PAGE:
The Chick Corea / Bill Evans Sessions
The 1964 and 1967 recordings, machine Getz with the pianistic brilliance of Corea and Evan; also with Elvin Jones, Richard Davis, Ron Carter and Grady Tate.
Originally Produced by Creed Taylor
Reissue Prepared by Robert Hurwitz
Cover Art: Dave Hefferman
Art Direction: Beverly Parker (AGI)
Reissue Engineer: Ed Outwater
Mastering: Bob Ludwig (Masterworks)
Recorded in New York City, March 1967
1976 Polydor Incorporated
Previously released on albums V6-8833 and V6-8693
From the cover: Getz, who is currently into his fourth decade of pacesetting tenor playing, joined Woody Herman's Second Herd in 1947 at the tender age of 20, after three years of cross-country touring under such diverse leaders as Stan Kenton and Benny Goodman. In late 1948 the Herd recorded "Early Autumn," a Getz ballad feature that established his lyrically warm but sonically cool approach as the style for tenor saxophonists to pursue.
The solo's success allowed Getz to lead his own group from 1949 on, but it did not turn him into a one-dimensional musician. In 1950 Getz emphasized his commitment to more intense blowing on some marvelous live recordings made at George Wein's old Boston club Storyville. "It's fun swinging and getting hot for a change instead of trying to be cool," Getz told Leonard Feather at the time. "I don't want to become stagnant. I can be a real stomping tenor man.
For all the polls he won without interruption during the decade, the '50s were a time of crisis for Getz. A brief but unhappy stint as a studio musician, a failing marriage, drug busts, a suicide attempt, six months in a California Jail, an auto-crash that almost killed one of his sons, a near-fatal case of pneumonia, and the increasing hostilities of black musicians all took their toll; in July 1958, Getz and his Danish second wife fled the United States for the outskirts of Copenhagen. When Getz returned in January 1961, John Coltrane had established himself as the dominant trendsetter among tenor saxophonists. Getz could have accommodated as eager group of reactionary listeners who felt Coltrane's way was somehow "anti-jazz," but sedate rehashing of "Early Autumn" and "Moonlight In Vermont" were not what he had in mind. He proceeded to hire such young explorers as Steve Kuhn, Jimmy Garrison and Scott La Faro, and at the close of '61 undertook the soloist's role in Eddie Sauter's ground-breaking work "Focus."
Then, without warning, success struck for the second time. In early 1962 Getz and Charlie Byrd recored some new tunes the guitarist had brought back from Brazil. The resulting album, Jazz Samba (and its lead tune "Desafinado"), became a Top Ten hit and brought Getz his first Grammy Award. Bossa nova was the musical sound of the moment, thanks to the Getz/Byrd recordings, and the smart business move was to place Stan in additional Brazilian settings. Verve responded accordingly, matching Getz with Luis Bonfa, Laurindo Almeida and Gary McFarland's big band bossa nova," but the saxophonist refused to fall into a samba somnolence. In clubs, he condescendingly referred to his hit time as "Dis Here Finado"; in the recording studio, he hosted the 1963 summit meeting with Bill Evans, Elvin Jones, Richard Davis and Ron Carter, included on this collection's first record.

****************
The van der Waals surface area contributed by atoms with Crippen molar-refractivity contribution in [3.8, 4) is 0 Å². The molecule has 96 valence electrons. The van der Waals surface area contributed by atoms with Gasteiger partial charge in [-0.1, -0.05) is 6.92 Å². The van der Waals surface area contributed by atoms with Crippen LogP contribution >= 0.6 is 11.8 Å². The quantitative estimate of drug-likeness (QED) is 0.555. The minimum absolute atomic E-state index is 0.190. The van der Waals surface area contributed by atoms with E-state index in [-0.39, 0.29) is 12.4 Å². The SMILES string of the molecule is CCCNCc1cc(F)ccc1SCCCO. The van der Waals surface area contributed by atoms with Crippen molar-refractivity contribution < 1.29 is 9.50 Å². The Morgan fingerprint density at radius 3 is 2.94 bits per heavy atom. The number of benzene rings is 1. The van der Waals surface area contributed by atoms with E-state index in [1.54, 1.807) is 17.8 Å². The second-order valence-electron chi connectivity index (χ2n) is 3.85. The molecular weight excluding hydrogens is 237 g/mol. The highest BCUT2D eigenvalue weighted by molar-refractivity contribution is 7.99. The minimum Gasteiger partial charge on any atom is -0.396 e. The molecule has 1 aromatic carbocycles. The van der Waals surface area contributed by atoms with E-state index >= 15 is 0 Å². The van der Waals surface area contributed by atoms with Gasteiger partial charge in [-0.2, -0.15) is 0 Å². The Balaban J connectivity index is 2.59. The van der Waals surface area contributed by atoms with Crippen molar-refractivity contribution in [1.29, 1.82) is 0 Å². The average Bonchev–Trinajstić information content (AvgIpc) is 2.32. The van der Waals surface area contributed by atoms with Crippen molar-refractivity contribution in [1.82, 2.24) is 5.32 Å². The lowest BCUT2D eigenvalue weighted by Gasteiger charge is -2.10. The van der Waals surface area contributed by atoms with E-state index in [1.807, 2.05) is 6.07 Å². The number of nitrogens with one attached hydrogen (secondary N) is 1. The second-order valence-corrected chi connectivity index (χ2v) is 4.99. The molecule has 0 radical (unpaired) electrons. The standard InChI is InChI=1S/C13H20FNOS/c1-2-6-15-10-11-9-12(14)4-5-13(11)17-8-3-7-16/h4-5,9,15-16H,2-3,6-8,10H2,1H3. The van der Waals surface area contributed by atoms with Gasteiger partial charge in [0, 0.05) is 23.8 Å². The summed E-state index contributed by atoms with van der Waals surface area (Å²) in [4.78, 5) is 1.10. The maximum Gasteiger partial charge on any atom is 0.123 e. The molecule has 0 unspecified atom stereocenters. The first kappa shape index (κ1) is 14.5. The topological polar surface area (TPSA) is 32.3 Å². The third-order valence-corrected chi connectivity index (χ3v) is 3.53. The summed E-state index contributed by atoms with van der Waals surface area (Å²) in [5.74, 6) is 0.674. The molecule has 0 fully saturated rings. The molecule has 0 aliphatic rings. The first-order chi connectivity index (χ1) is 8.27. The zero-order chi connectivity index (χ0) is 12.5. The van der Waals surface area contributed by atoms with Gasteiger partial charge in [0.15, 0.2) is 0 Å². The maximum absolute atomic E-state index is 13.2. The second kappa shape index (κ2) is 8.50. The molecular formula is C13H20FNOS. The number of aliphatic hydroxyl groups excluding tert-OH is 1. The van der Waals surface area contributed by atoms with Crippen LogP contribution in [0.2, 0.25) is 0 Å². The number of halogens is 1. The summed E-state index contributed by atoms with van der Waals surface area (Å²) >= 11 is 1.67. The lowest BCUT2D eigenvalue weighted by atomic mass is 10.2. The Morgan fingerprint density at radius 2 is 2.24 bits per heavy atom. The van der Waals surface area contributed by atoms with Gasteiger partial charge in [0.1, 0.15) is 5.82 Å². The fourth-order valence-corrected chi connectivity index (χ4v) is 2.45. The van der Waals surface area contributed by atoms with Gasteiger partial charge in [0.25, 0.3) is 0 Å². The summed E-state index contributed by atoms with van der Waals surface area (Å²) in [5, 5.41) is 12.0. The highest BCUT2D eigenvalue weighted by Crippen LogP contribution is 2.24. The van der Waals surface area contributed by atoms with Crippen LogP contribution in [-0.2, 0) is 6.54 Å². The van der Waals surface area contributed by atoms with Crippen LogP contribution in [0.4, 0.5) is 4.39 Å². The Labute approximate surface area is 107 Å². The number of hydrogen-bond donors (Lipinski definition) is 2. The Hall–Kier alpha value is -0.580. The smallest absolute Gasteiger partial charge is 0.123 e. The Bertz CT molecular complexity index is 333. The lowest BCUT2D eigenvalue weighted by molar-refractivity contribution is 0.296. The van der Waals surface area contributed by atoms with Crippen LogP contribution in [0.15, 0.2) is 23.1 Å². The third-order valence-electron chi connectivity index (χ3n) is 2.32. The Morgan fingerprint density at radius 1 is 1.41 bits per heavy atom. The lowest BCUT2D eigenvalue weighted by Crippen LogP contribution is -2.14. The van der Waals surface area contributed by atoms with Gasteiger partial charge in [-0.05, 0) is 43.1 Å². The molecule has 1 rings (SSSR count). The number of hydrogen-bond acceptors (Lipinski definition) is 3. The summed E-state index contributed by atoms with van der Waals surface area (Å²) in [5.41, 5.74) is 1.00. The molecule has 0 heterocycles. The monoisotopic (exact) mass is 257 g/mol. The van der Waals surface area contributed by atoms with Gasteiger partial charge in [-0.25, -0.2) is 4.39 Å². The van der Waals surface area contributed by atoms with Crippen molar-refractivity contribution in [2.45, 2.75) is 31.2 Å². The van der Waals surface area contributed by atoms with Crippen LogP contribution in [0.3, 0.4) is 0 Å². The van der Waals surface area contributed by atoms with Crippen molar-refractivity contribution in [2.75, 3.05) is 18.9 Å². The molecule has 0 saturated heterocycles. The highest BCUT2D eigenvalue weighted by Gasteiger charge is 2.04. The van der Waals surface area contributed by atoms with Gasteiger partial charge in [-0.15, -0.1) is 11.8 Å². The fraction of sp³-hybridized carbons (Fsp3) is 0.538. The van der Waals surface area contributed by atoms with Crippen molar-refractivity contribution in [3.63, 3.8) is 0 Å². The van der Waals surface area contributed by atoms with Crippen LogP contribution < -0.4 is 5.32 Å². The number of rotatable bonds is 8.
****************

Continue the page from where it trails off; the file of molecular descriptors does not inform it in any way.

The pairing of Getz and Evans had been anticipated for years, as both players represent the epitome of lyricism, attention to nuance, and quiet strength. The real stroke of genius on the part of Getz, Evans and producer Creed Taylor was in the choice of a rhythm section. Elvin Jones, who was lighting brilliant percussive fires under Coltrane at the time, brought out the assertive side of both soloists. As Getz appreciatively told Leonard Feather a year after the session, "Elvin's a wonderful drummer... so wide and loose." These adjectives could also apply to Ron Carter and Richard Davis, two then up-and-coming bassists with distinctively iconoclastic approaches to the modern mainstream. Each had previously worked productively with Eric Dolphy, a sign of their inquisitive natures.
As many performances of the '60s Getz left the choice of material to others. Evans clearly called the tunes here: "Night And Day' and "My Heart Stood Still" appeared on early Evans trio sessions, and a recent live album found the pianist still playing "But Beautiful." Getz came to this session intending to blow, and if occasional reed squeaks and honked low notes suggest that he may have been forcing it a bit, we generally hear a master in inspired, heated flight, far from the polite niceties of the stark contrast to his more commercial work of that time that kept the Getz/Evan sessions unissued for a decade.
Night And Day
My Heart Stood Still
O Grande Amor